Gemini Insurance Company v. Kukui'ula Development Company (Hawaii), LLC.

Filing 205

ORDER DENYING 169 DEFENDANTS/COUNTER CLAIMANTS/THIRD-PARTY PLAINTIFFS KUKUI'ULA DEVELOPMENT COMPANY (HAWAII), LLC, DMB KUKUI'ULA, LLC, KDC, LLC, DMB ASSOCIATES (HAWAII), INC. AND A&B PROPERTIES, INC.'S MOTION TO DISMISS CERTAIN UNDER WRITERS AT LLOYDS' CROSS CLAIM. Signed by District JUDGE LESLIE E. KOBAYASHI on February 29, 2012. (bbb, )CERTIFICATE OF SERVICEParticipants registered to receive electronic notifications received this document electronically at the e-mail address listed on the Notice of Electronic Filing (NEF). Participants not registered to receive electronic notifications were served by first class mail on the date of this docket entry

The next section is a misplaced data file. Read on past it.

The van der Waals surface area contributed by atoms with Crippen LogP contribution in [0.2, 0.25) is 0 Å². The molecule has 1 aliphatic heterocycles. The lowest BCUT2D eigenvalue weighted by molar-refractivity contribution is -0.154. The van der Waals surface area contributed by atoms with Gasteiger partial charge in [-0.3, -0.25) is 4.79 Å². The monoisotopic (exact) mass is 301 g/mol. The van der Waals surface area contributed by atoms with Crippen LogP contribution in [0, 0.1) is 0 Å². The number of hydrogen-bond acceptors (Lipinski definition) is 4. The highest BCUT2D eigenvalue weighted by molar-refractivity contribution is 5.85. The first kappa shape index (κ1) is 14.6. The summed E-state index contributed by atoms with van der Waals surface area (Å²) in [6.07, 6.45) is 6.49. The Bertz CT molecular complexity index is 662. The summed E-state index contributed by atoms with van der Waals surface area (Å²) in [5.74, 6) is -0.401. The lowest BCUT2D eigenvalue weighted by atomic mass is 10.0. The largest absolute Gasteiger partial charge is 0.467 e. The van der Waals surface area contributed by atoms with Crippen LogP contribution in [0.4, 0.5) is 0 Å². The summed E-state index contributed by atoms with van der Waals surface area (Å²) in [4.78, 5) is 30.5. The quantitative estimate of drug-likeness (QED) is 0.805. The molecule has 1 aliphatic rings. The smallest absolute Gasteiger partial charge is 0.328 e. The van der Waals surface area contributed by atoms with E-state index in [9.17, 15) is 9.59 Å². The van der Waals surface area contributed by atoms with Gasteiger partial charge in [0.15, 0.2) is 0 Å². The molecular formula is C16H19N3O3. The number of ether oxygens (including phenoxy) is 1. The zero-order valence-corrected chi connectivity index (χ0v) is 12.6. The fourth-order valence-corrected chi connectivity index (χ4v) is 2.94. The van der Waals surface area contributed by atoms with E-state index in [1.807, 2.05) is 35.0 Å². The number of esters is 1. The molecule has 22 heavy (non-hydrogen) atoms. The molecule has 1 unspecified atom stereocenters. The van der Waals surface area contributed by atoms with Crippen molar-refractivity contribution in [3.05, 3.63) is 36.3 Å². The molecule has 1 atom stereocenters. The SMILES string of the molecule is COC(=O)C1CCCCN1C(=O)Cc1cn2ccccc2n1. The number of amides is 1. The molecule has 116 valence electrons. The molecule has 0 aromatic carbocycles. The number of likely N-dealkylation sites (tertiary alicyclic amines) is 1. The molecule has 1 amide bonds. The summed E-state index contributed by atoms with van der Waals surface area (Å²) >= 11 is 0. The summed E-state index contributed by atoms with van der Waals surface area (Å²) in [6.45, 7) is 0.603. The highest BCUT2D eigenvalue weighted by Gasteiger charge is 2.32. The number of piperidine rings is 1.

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IN THE UNITED STATES DISTRICT COURT FOR THE DISTRICT OF HAWAII GEMINI INSURANCE COMPANY, Plaintiff, vs. KUKUI`ULA DEVELOPMENT COMPANY (HAWAII), LLC; DMB KUKUI`ULA, LLC; KDC, LLC; DMB ASSOCIATES (HAWAII), INC.; and A & B PROPERTIES, INC., et al., Defendants. _____________________________ ) ) ) ) ) ) ) ) ) ) ) ) ) ) CIVIL NO. 10-00637 LEK-BMK ORDER DENYING DEFENDANTS/COUNTER CLAIMANTS/THIRD-PARTY PLAINTIFFS KUKUI‘ULA DEVELOPMENT COMPANY (HAWAII), LLC, DMB KUKUI‘ULA, LLC, KDC, LLC, DMB ASSOCIATES (HAWAII), INC. AND A&B PROPERTIES, INC.’S MOTION TO DISMISS CERTAIN UNDERWRITERS AT LLOYDS’ CROSS CLAIM Before the Court is Kukui‘ula Development Company (Hawaii), LLC; DMB Kukui‘ula, LLC; KDC, LLC; DMB Associates (Hawaii), and A&B Properties, Inc.’s (collectively “KDC”) Motion to Dismiss Certain Underwriters at Lloyds’ Cross Claim, Pursuant to Fed. R. Civ. P. 12(b)(6) (“Motion”), filed on December 21, 2011. Certain Underwriters at Lloyds (“Lloyds”) filed its opposition on January 31, 2012, and KDC filed its reply on February 7, 2012. Plaintiff Gemini Insurance Company (“Plaintiff” or “Gemini”) filed a Statement of No Position on January 31, 2012. February 21, 2012. This matter came on for hearing on Appearing on behalf of KDC were James C. McWhinnie, Esq., and Joseph Oliva, Esq., appearing on behalf of Lloyds was David Harada-Stone, Esq., appearing on behalf of Gemini was J. Patrick Gallagher, Esq., and appearing on behalf of Indian Harbor Insurance Company were Eric Kunisaki, Esq., and Jessica La Londe, Esq. After careful consideration of the Motion, supporting and opposing memoranda, and the arguments of counsel, KDC’s Motion is HEREBY DENIED for the reasons set forth below. BACKGROUND KDC was engaged in the planning, development, and construction of the Kukui‘ula Residential Community Project on Kaua`i (“Project”). KDC purchased different insurance policies from the three carriers in this action: (1) a Commercial General Liability (“CGL”) policy from Gemini for September 23, 2005 to September 23, 2008 (“Gemini Policy”); (2) a CGL policy from Lloyds for September 23, 2008 to September 23, 2010 (“Lloyds Policy”); and (3) a Pollution Legal Liability policy from Indian Harbor Insurance Company (“Indian Harbor Policy”). The Gemini and Lloyds policies are both CGL policies, which were issued for consecutive two and three-year periods. In 2009, three lawsuits were filed against KDC, arising out of the work performed on the Project: (1) Schredder v. Kukui‘ula Development Co. (Hawaii), LLC, Civ. No. 09-1-0045, Circuit Court of the Fifth Circuit, State of Hawai`i; (2) 2 Hawaiian Insurance & Guaranty Co., Ltd. v. Kukui‘ula Development Co. (Hawaii), LLC, Civ. No. 09-1-0046, Circuit Court of the Fifth Circuit, State of Hawai`i; and (3) Ass’n of Apartment Owners of Lawai Beach Resort v. Kukui‘ula Development Co. (Hawaii), LLC, Civ. No. 09-1-0109, Circuit Court of the Fifth Circuit, State of Hawai`i (collectively “Underlying Actions”). In addition to the Underlying Actions, Patti Erickson (“Erickson”) presented a claim to KDC for alleged damage to her property caused by work performed on the Project (“Erickson claim”). Erickson has not filed suit. On November 2, 2009, Plaintiff filed a Complaint for declaratory judgment against KDC. Plaintiff filed a Supplemental Complaint adding Lloyds as an additional defendant on August 31, 2011, claiming that Lloyds owes Gemini reimbursement of defense fees under the Lloyds Policy. On November 18, 2011, KDC filed a First Amended CrossClaim against Lloyds, seeking a declaration that Lloyds owes it a duty to provide coverage under the Lloyds Policy for the Underlying Actions, Erickson claim, and various additional claims. 26-34 .] [KDC’s First Amended Cross-Claim (dkt. no. 135) at ¶¶ KDC also alleges breach of the implied covenant of good faith and fair dealing and bad faith with respect to the duty to settle. [Id. at ¶¶ 35-65.] Lloyds filed its Answer and Cross- Claim on December 1, 2011 (“Lloyds’ Cross-Claim”), alleging a 3 claim for declaratory relief that coverage is excluded under the Lloyds Policy, and that it has no duty to defend or indemnify KDC. I. [Lloyds’ Cross-Claim (dkt. no. 157-1) at ¶¶ 19-26 .] KDC’s Motion KDC moves to dismiss Lloyds’ Cross-Claim, arguing that Lloyds previously agreed to provide coverage for KDC subject to a reservation of rights, but that Lloyds has never contributed to the defense of the Underlying Actions. Instead, Lloyds filed its Cross-Claim, which KDC argues it should be estopped from doing, given its unreasonable failure to defend KDC. [Motion at 2-3.] The Lloyds Policy includes the following relevant insuring language: SECTION I – COVERAGES COVERAGE A. BODILY INJURY AND PROPERTY DAMAGE LIABILITY 1. Insuring Agreement. a. We will pay those sums in excess of the Retained Amount that the insured becomes legally obligated to pay as damages because of “bodily injury” or “property damage” to which this insurance applies. We will have the right and duty to defend the insured against any “suit” seeking those damages. However, we will have no duty to defend the insured against any “suit” seeking damages for “bodily injury” or “property damage” to which this insurance does not apply. We may, at our discretion, investigate any “occurrence” and settle any claim or “suit” that may result. But: (1) The amount we will pay for damages and “defense expenses” is limited as described in SECTION III 4 – LIMITS OF INSURANCE; and (2) Our right and duty to defend ends when we have used up the applicable Limits of Insurance in the payment of judgments, settlements and/or “defense expenses” under Coverage A or B. Our obligation to defend any claim or “suit” is governed by DEFENSE AND SETTLEMENT – COVERAGES A AND B. “Defense expenses” reduce the applicable Limits of Insurance. b. This insurance applies to “bodily injury” and “property damage” which is not included in the “products-completed operations hazard” only if: (1) The “bodily injury” or “property damage” is caused by an “occurrence that takes place in the coverage territory”; and (2) The “bodily injury” or “property damage” occurs during the policy period. . . . . [Lloyds’ Cross-Claim at ¶ 14.] The Lloyds Policy also includes the following relevant exclusions: 2. Exclusions. This insurance does not apply to: a. Expected or Intended Injury “Bodily injury” or “property damage” expected or intended from the standpoint of the insured. This exclusion does not apply to “bodily injury” resulting from the use of reasonable force to protect persons or property. . . . . f. Pollution (1) “Bodily injury” or “property damage” arising out of the actual, alleged or 5 threatened discharge, dispersal, seepage, migration, release or escape of “pollutants”: (a) At or from any premises, site or location which is or was at any time owned or occupied by, or rented or loaned to, any insured. However, this subparagraph does not apply to: (i) “Bodily injury” if sustained within a building and caused by smoke, fumes, vapor or soot from equipment used to heat that building; (ii) “Bodily injury” or “property damage” for which you may be held liable, if you are a contractor and the owner or lessee of such premises, site or location has been added to your policy as an additional insured at that premises, site or location and such premises, site or location is not or never was owned or occupied by, or rented or loaned to, any insured, other than that additional insured; or (iii) “Bodily injury” or “property damage” arising out of heat, smoke or fumes from a “hostile fire”; . . . . (2) Any loss, cost or expense arising out of any: (a) Request, demand, order or statutory or regulatory requirement that any insured or others test for, monitor, clean up, remove, contain, treat, detoxify or neutralize, or in any way respond to, or assess the effects of, “pollutants”. . . . x. Continuing or Progressive Damage or Injury “Bodily injury” or “property damage” which is continuing or progressive and which commenced prior to the inception date of this policy. 6 This exclusion shall apply whether the insured’s legal obligation to pay for damages for “bodily injury” or “property damage” was established before the inception date of this policy. [Id. at ¶ 15.] The Lloyds Policy also includes the following relevant definitions: SECTION IV – DEFINITIONS 14. “Occurrence” means an accident including continuous or repeated exposure to the same general, harmful conditions. In the event of continuing or progressive “bodily injury” or “property damage” over any length of time, such “bodily injury” or “property damage” shall be deemed to be one “occurrence”, and shall be deemed to occur only when such “bodily injury” or “property damage” first commenced. 16. “Pollutants” means any solid, liquid, gaseous or thermal irritant or contaminant, including smoke, vapor, soot, fumes, acids, alkalis, chemicals and waste. Waste includes materials to be recycled, reconditioned or reclaimed. 18. “Property damage” means: a. Physical injury to tangible property, including all resulting loss of use of that property. All such loss of use shall be deemed to occur at the time of the physical injury that caused it; or b. Loss of use of tangible property that is not physically injured. All such loss of use shall be deemed to occur at the time of the “occurrence” that caused it. . . . . [Id. at ¶ 16.] The Lloyds Policy provides as follows with regard to 7 Lloyds’ defense and settlement obligations: DEFENSE AND SETTLEMENT – COVERAGES A AND B 2. WITHIN THE RETAINED AMOUNT We do not have the duty to investigate any “occurrence”, offense, claim or “suit” unless and until the Retained Amount is exhausted with respect to that “occurrence”, offense, claim or “suit”. However, we may at our discretion and expense, participate with you in the investigation of any such “occurrence” and the defense of any such claim or “suit” that may result. 3. IN EXCESS OF THE RETAINED AMOUNT: a. Once the Retained Amount is exhausted with respect to any specific “occurrence”, offenses, claim or “suit”, we shall thereafter have the right and duty to defend that “occurrence”, offense, claim or “suit”. b. When we have the duty to investigate and/or defend pursuant to Paragraph 3.a. above we may, at our sole discretion settle any such “occurrence”, offense, claim or “suit”. . . . d. In no event shall you agree to settlement in excess of the Retained Amount without our prior written approval. [Id. at ¶ 17.] KDC argues that Lloyds’ post-tender conduct confirms coverage for the Underlying Actions. According to KDC, pursuant to a July 7, 2011 Reservation of Rights Letter,1 Lloyds agreed that at least some of the Underlying Actions were covered by the Lloyds Policy, and therefore, Lloyds’ duty to defend was 1 The letter is attached as Exhibit 1 to the Declaration of Jonathan H. Steiner (“Steiner Decl.”). 8 triggered. [Mem. in Supp. of Motion at 9 (citing Hawaiian Holiday Macadamia Nut Co., Inc. v. Industrial Indem. Co., 76 Hawai‘i 166, 169 (1994); Commerce & Industry Ins. Co. v. Bank of Haw., 73 Haw. 322, 326 (1992)).] KDC argues that it reasonably understood that Lloyds had accepted coverage, subject to a reservation of rights. [Id.] In support of its argument, KDC relies on several documents extrinsic to the Cross-Claim, including: (1) July 7, 2011 letter to KDC from Eric L. Shoikhetman (Exh. 1); (2) July 25, 2011 letter from Joseph L. Oliva to Mr. Shoikhetman (Exh. 2); (3) August 16, 2011 e-mail from Joy Clemente to Mr. Shoikhetman (Exh. 3); (4) August 25, 2011 e-mail from Jonathan H. Steiner to Mr. Shoikhetman (Exh. 4); (5) August 25, 2011 email from Mr. Shoikhetman to Mr. Steiner, Howard Wollitz and Stephen Yurcich (Exh. 5); and (6) Lloyds’ Responses to Indian Harbor Insurance Company’s Interrogatories (Exh. 6).2 KDC cites the above correspondence to show that Lloyds never gave KDC any indication that it was not defending the Underlying Actions, in light of its initial promise to provide coverage. [Id. at 5-7.] KDC also argues that, regardless of the July 7, 2011 Reservation of Rights Letter, Lloyds is not relieved of the costs incurred in defending its insured where the insurer was 2 Exhibits 1 through 5 are attached to the Steiner Declaration; Exhibit 6 is attached to the Declaration of James C. McWhinnie (“McWhinnie Decl.”). 9 obligated, in the first instance, to provide such a defense. [Id. (citing First Ins. Co. of Hawaii, Inc. v. State of Hawai‘i, 66 Haw. 413, 422 (1983)).] In its Cross-Claim, Lloyds also alleges that any injuries and/or damages alleged in the Underlying Actions were not caused by an “occurrence” as defined under the policy. KDC asserts that Lloyds should be estopped from taking such inconsistent positions after promising KDC a defense in the Underlying Actions and, then, failing to perform on such promise. [Id. at 10 (citing AIG Hawai‘i Ins. Co. Inc., v. Smith, 78 Hawai‘i 174, 177 (1995)).] KDC contends that it can show detrimental and reasonable reliance as follows: after Lloyds agreed there was coverage under the Policy, KDC requested that Lloyds immediately provide a defense and arranged for the defense attorney’s invoices to be forwarded to Lloyds for payment. According to KDC, Lloyds gave no indication it was not defending the Underlying Actions and it relied on this representation. KDC claims it is prejudiced by Lloyds’ failure to defend due to continuing erosion of Gemini’s cannibalizing policy; as defense costs in the Underlying Actions increase, a decreasing amount is available under the Gemini Policy for indemnity or for settlement. Further, the Gemini Policy does not cover damage sustained after its policy expired. 10 KDC states it could potentially be left bare of coverage based upon Lloyds’ denial of coverage. II. [Id. at 12-13.] Lloyds’ Memorandum in Opposition Lloyds first addresses KDC’s reliance on evidence and documents not attached to the Cross-Claim in its Motion. It states that, if the Court is to treat KDC’s motion as a motion for summary judgment, then the Motion must be denied because KDC has failed to point to evidence demonstrating the absence of a genuine issue of material fact and/or that KDC is entitled to judgment as a matter of law on the Cross-claim. 1-2.] [Mem. in Opp. at It argues that none of the exhibits attached to KDC’s motion was attached to the Cross-Claim or incorporated therein by reference, nor were the contents of the exhibits alleged in the Cross-Claim. It maintains that the exhibits, including the letters and emails, must be construed as simply acknowledging notice of the underlying claims against KDC and reserving Lloyds’ rights under its policy, not as conceding coverage or promising a defense. [Id. at 9-10 n.3.] Lloyds purports that it has neither denied KDC’s claim nor refused to provide KDC with a defense. remains under review.” [Id. at 9 n.2.] “Rather, the claim Lloyds argues that all that KDC’s exhibits show is that Lloyds acknowledged notice of the Underlying Actions, reserved its rights based on the insuring language and exclusions in its policy, and requested additional 11 information. Here, Lloyds maintains it has yet to undertake or control KDC’s defense in the Underlying Actions where KDC has been defended by its own defense counsel, the McCorriston firm, since the inception of the Underlying Actions, and KDC’s CGL carrier, Gemini – which unlike Lloyds had a policy in effect at the time the underlying claims first arose – has been paying for KDC’s defense. Thus, KDC has suffered no prejudice as a result of the position taken by Lloyds in its Cross-Claim. [Id. at 14- 15 (citing Delmonte v. State Farm Fire & Cas. Co., 90 Haw. 39, 51, 975 P.2d 1159, 1171 (Haw. 1999) (holding that insurer was not estopped from disclaiming coverage where it had promptly issued a reservation of rights and never dissuaded insured from obtaining private counsel)).] It argues that the erosion of the limits under the Gemini Policy does not constitute “prejudice.” If the Court, or a jury, ultimately determines that Lloyds has a duty to defend and/or indemnify KDC, then Lloyds notes that it will be required to reimburse KDC or Gemini for defense costs and to indemnify KDC, as the case may be. If not, then KDC cannot complain about the “loss” of coverage it never had. [Id. at 16-17.] III. KDC’s Reply In its reply, with respect to the July 7, 2011 Reservation of Rights Letter, KDC argues that it “is a notice by the insurer to the insured that the insured will defend the 12 insured, but that the insurer is not waiving any defenses it may have under the policy.” [Reply at 13 (emphasis KDC’s).] It argues that, as a matter of law, Lloyds affording KDC a defense under a reservation of rights “‘retains any defenses the insurer has under the policy, [but] it does not relieve the insurer of the costs incurred in defending its insured where the insurer was obligated, in the first instance, to provide such a defense.’” [Id. (quoting First Ins. Co. of Hawai`i v. State, 66 Haw. 413, 422, 665 P.2d 648, 654 (1983)) (emphasis KDC’s).] KDC states that: In confirmation that Lloyds had agreed to defend, KDC forwarded to Lloyds status reports and invoices reflecting the attorneys’ fees and costs incurred in connection with the defense for each of the underlying actions. Over seven (7) months later, Lloyds now claims to be still “reviewing” after already agreeing to defend as a matter of law under its Reservation of Rights agreement of July 7, 2011. An unreasonable delay in payment of benefits under the policy will warrant recovery for compensatory damages from the insurer. [Id. at 13-14.] STANDARD I. Motion to Dismiss Converted to Motion for Summary Judgment Under Fed. R. Civ. P. 12(d): If, on a motion under Rule 12(b)(6) or 12(c), matters outside the pleadings are presented to and not excluded by the court, the motion must be treated as one for summary judgment under Rule 56. All parties must be given a reasonable opportunity to present all the material that is pertinent to the motion. 13 Because the Court relies on materials submitted by KDC that are outside of the pleadings in ruling on the Motion, and because the parties had a reasonable opportunity to present all material that is pertinent thereto, the Court treats the Motion as one for summary judgment. II. Summary Judgment Pursuant to Federal Rule of Civil Procedure 56(a), a party is entitled to summary judgment “if the movant shows that there is no genuine dispute as to any material fact and the movant is entitled to judgment as a matter of law.” Summary judgment must be granted against a party that fails to demonstrate facts to establish what will be an essential element at trial. See Celotex [Corp. v. Catrett], 477 U.S. [317,] 323 [(1986)]. A moving party has both the initial burden of production and the ultimate burden of persuasion on a motion for summary judgment. Nissan Fire & Marine Ins. Co. v. Fritz Cos., 210 F.3d 1099, 1102 (9th Cir. 2000). The burden initially falls on the moving party to identify for the court “those portions of the materials on file that it believes demonstrate the absence of any genuine issue of material fact.” T.W. Elec. Serv., Inc. v. Pac. Elec. Contractors Ass’n, 809 F.2d 626, 630 (9th Cir. 1987) (citing Celotex Corp., 477 U.S. at 323). “A fact is material if it could affect the outcome of the suit under the governing substantive law.” Miller [v. Glenn Miller Prods., Inc.], 454 F.3d [975,] 987 [(9th Cir. 2006)]. When the moving party fails to carry its initial burden of production, “the nonmoving party has no obligation to produce anything.” In such a case, the nonmoving party may defeat the motion for summary judgment without producing anything. Nissan Fire, 210 F.3d at 1102-03. On the other hand, when the moving party meets its initial burden on a summary judgment motion, the “burden 14 then shifts to the nonmoving party to establish, beyond the pleadings, that there is a genuine issue for trial.” Miller, 454 F.3d at 987. This means that the nonmoving party “must do more than simply show that there is some metaphysical doubt as to the material facts.” Matsushita Elec. Indus. Co. v. Zenith Radio Corp., 475 U.S. 574, 586 (1986) (footnote omitted). The nonmoving party may not rely on the mere allegations in the pleadings and instead “must set forth specific facts showing that there is a genuine issue for trial.” Porter v. Cal. Dep’t of Corr., 419 F.3d 885, 891 (9th Cir. 2005) (quoting Anderson v. Liberty Lobby, Inc., 477 U.S. 242, 256 (1986)). “A genuine dispute arises if the evidence is such that a reasonable jury could return a verdict for the nonmoving party.” California v. Campbell, 319 F.3d 1161, 1166 (9th Cir. 2003); Addisu v. Fred Meyer, Inc., 198 F.3d 1130, 1134 (9th Cir. 2000) (“There must be enough doubt for a ‘reasonable trier of fact’ to find for plaintiffs in order to defeat the summary judgment motion.”). On a summary judgment motion, “the nonmoving party’s evidence is to be believed, and all justifiable inferences are to be drawn in that party’s favor.” Miller, 454 F.3d at 988 (quotations and brackets omitted). Rodriguez v. Gen. Dynamics Armament & Technical Prods., Inc., 696 F. Supp. 2d 1163, 1176 (D. Hawai`i 2010) (some citations omitted). DISCUSSION KDC seeks to estop Lloyds from asserting its CrossClaim that it has no duty to defend KDC in the Underlying Actions. In Sentinel Insurance Co., Ltd. v. First Insurance Co. of Hawai‘i, Ltd., 76 Hawai‘i 277, 875 P.2d 894 (1994), the Hawai‘i Supreme Court discussed the application of estoppel to an insurer’s decision whether or not to defend and the effect of a 15 change of position: The proffered bases for applying such a rule have included: (1) the insurer’s failure to preserve the coverage defense by defending under a reservation of rights or seeking declaratory relief on its duty to defend . . . ; (2) the inequity of allowing the insurer to benefit from policy provisions and exclusions after the insurer has shirked its responsibilities thereunder. . . ; or (3) the similar inequity of allowing the insurer to second-guess the defense undertaken as a result of its breach. . . . . Further, we fail to see how there can be an estoppel in a case where the insurer refuses to defend by taking the position that there is no coverage under the policy and then maintains that same position in defending the insured’s suit for indemnification. In that situation, “no estoppel is involved in any traditional sense because, in refusing to defend a claim, an insurer makes no misrepresentation on which the insured relies to its detriment.” Blanket application of coverage by waiver or estoppel, on the contrary, would result in the insured receiving a windfall. The insured would obtain a benefit it did not bargain for where the facts developed in discovery or at trial after the duty to defend has been breached establishes that the insured was not entitled to coverage. As one scholar of insurance has noted: Where there is no coverage, the greatest injury that the insured could have suffered by a failure to defend is the cost of defense-the judgment would have been his responsibility regardless. [Courts holding to the contrary] apparently rel[y] on estoppel and . . . breach of contract. Since the insured was in no way misled there could be no estoppel. A breach of contract of course waives a forfeiture but it does not nor should it create a new contract. [7C J.] Appleman, [Insurance Law and Practice,] § 4689, at 215 n.13 [(1979)]. . . . . Certainly, in individual cases, the 16 application of waiver or estoppel will be appropriate-for example, where the insured has been prejudiced in some way by the insurer’s failure to provide a defense. . . , or where the insurer has taken inconsistent positions with regard to defense and coverage. See, e.g., Tomerlin v. Canadian Indem. Co., 61 Cal.2d 638, 394 P.2d 571, 39 Cal. Rptr. 731 (1964) (insured relinquished personal attorney’s representation when agent for insurer represented that insurer was liable for coverage and would abandon reservation of rights). 76 Hawai‘i at 295-96, 875 P.2d at 912-13 (some citations omitted). Further, absent manifest injustice, “the party invoking equitable estoppel must show that he or she has detrimentally relied on the representation or conduct of the person sought to be estopped, and that such reliance was reasonable.” AIG Hawai‘i Ins. Co. v. Smith, 78 Hawai‘i 174, 179, 891 P.2d 261, 266 (1995) (emphasis in original) (quotation marks omitted). KDC bears the burden of proving the affirmative defense of estoppel. See State Farm Fire & Cas. Co. v. Vogelgesang, Civil No. 10–00172 SOM/BMK, 2011 WL 2670078, at *10 (D. Hawai‘i July 6, 2011) (“Whether State Farm is estopped from attempting to decline coverage is an affirmative defense that Defendants, not State Farm, bear the burden of proving.” (citing Cal. Dairies Inc. v. RSUI Indem. Co., 617 F. Supp. 2d 1023, 1048 n.11 (E.D. Cal. 2009) (“To demonstrate waiver, the insured bears the burden of proof to demonstrate that the carrier intentionally relinquished a right or that the carrier’s acts are so 17 inconsistent with an intent to enforce the right as to induce a reasonable belief that such right has been relinquished.”))). The Court finds that KDC has not met its burden on summary judgment with respect to its estoppel argument. The July 7, 2011 Reservation of Rights Letter upon which KDC relies indicates that: This letter will serve to confirm that Underwriters have received notice of Hawaiian Insurance and Guaranty Company, Ltd.’s (“HIGC”) subrogation claim related to property damage allegedly sustained as a result of KDC’s construction activities at Kukui‘ula in Koloa, Hawaii (the “project”). Based on the initial information received, Underwriters are reserving rights, as discussed in more detail below. . . . . Pursuant to all terms and conditions of Policy No. 595/XO029960S, Underwriters have accepted notice of this loss. Underwriters’ acceptance of notice is subject to a full and complete reservation of rights pursuant to all terms and conditions of the policy. . . . . We have been advised that this matter has also been tendered to Gemini Insurance Company. In addition, we have been advised that KDC has coverage for pollution claims related to dust migration from the project site. We request that KDC provide us with all communications from Gemini and any other carriers that discuss their acceptance (or denial) of coverage for the claims in this matter so that we may coordinate efforts. [Steiner Decl., Exh. 1 (7/7/11 Letter), at 2-3, 7 (emphasis added)).] Drawing all justifiable inferences in Lloyds’ favor, as the Court must on KDC’s request for summary judgment, the July 7, 2007 Reservation of Rights letter does not accept the tender of 18 KDC’s defense in the Underlying Actions. It is clear that the letter does not state that any of the claims in the Underlying Actions are covered, or undertake to provide KDC with a defense. Rather, it acknowledges receiving “notice” of the claims and “notice of this loss”. It further requests additional information and reserves Lloyds’ rights under the policy. Subsequent communications with KDC’s counsel confirm that Lloyds did not accept the tender of KDC’s defense. In an August 25, 2011 email from Jonathan Steiner, Esq., KDC’s counsel in the Underlying Actions, to Eric Shoikhetman, Esq., Lloyds’ counsel, Mr. Steiner states: It is my understanding, based on your prior correspondence dated July 7, 2011, that while Lloyds has reserved its rights, it has agreed . . . to accept defense of the above referenced matter. Circumstances have recently arisen under which a settlement of this matter may be possible. Attached hereto are (1) a letter from myself to Gemini requesting settlement authority; and (2) a subsequent letter from the Plaintiff demanding settlement. [Id., Exh. 4 (8/25/22 Email from Steiner to Shoikhetman).] Although Mr. Steiner appeared to believe that Lloyds had accepted KDC’s defense, in a responding email, Mr. Shoikhetman wrote to Mr. Steiner as follows: Notwithstanding any and all coverage defenses raised in Underwriters’ ROR letters of July 7 (which Underwriters continue to reserve all rights on), we have not yet been provided with information that we required to evaluate this matter and provide our recommendations to Underwriters, which is necessary prior to 19 obtaining any type of settlement authority, if merited. . . . . By copy of this e-mail to Mr. Steiner, we request to be provided with the above information, which include all defense counsel reports regarding this matter, as soon as possible. As noted above, Underwriters continue to reserve all rights under their policy as set forth in their ROR letters of July 7, 2011. Once were are in receipt and review the requested information, we will respond to the issues raised in your e-mails accordingly. [Id., Exh. 5 (8/25/22 Email from Shoikhetman to Steiner).] These communications confirm that Lloyds has neither accepted nor taken control of KDC’s defense in the Underlying Actions by appointing counsel, nor has it withdrawn is reservation of rights. Although the current record shows that Lloyds has not unequivocally rejected KDC’s tender, for summary judgment purposes, KDC has not established that Lloyds accepted coverage and then changed its position. The Hawai‘i Supreme Court has stated as follows with respect to an insurer’s change of position: the “position” - a change from which would merit application of estoppel - refers to an insurer’s decision regarding coverage generally. Estoppel is particularly appropriate where the insurer, either directly or through an agent, as in Tomerlin [v. Canadian Indem. Co., 394 P.2d 571, (Cal. 1964)], admits coverage under a policy of insurance, yet later denies coverage. However, where the insurer maintains the position that it will not defend an insured because there is no coverage under a policy, estoppel should not apply because the insurer has not changed its position regarding whether it would cover its insured, and, therefore, the insured has not relied on any of the insurer’s representations to his or her detriment. 20 State Farm Mut. Auto. Ins. Co. v. GTE Hawaiian Telephone Co., Inc., 81 Hawai‘i 235, 243, 915 P.2d 1336, 1344 (1996) (emphasis in original). Here, KDC has not established for summary judgment purposes that Lloyds changed its position regarding coverage. The Court concludes that KDC has not established the requirements for estoppel as a matter of law and, therefore, DENIES the Motion. CONCLUSION On the basis of the foregoing, Defendants Kukui‘ula Development Company (Hawaii), LLC; DMB Kukui‘ula, LLC; KDC, LLC; DMB Associates (Hawaii), and A&B Properties, Inc.’s Motion to Dismiss Certain Underwriters at Lloyds’ Cross Claim, Pursuant to Fed. R. Civ. P. 12(b)(6), filed on December 21, 2011, is HEREBY DENIED. IT IS SO ORDERED. DATED AT HONOLULU, HAWAII, February 29, 2012. /S/ Leslie E. Kobayashi Leslie E. Kobayashi United States District Judge GEMINI INSURANCE COMPANY V. KUKUI`ULA DEVELOPMENT COMPANY (HAWAII), LLC, ET Al; CIVIL NO. 10-00637 LEK-BMK; ORDER DENYING DEFENDANTS/COUNTER CLAIMANTS/THIRD-PARTY PLAINTIFFS KUKUI`ILA DEVELOPMENT COMPANY (HAWAII), LLC, DMB KUKUI`ULA, LLC, KDC, LLC, DMB ASSOCIATES (HAWAII), INC. AND A&B PROPERTIES, INC.’S MOTION TO DISMISS CERTAIN UNDERWRITERS AT LLOYDS’ CROSS CLAIM 21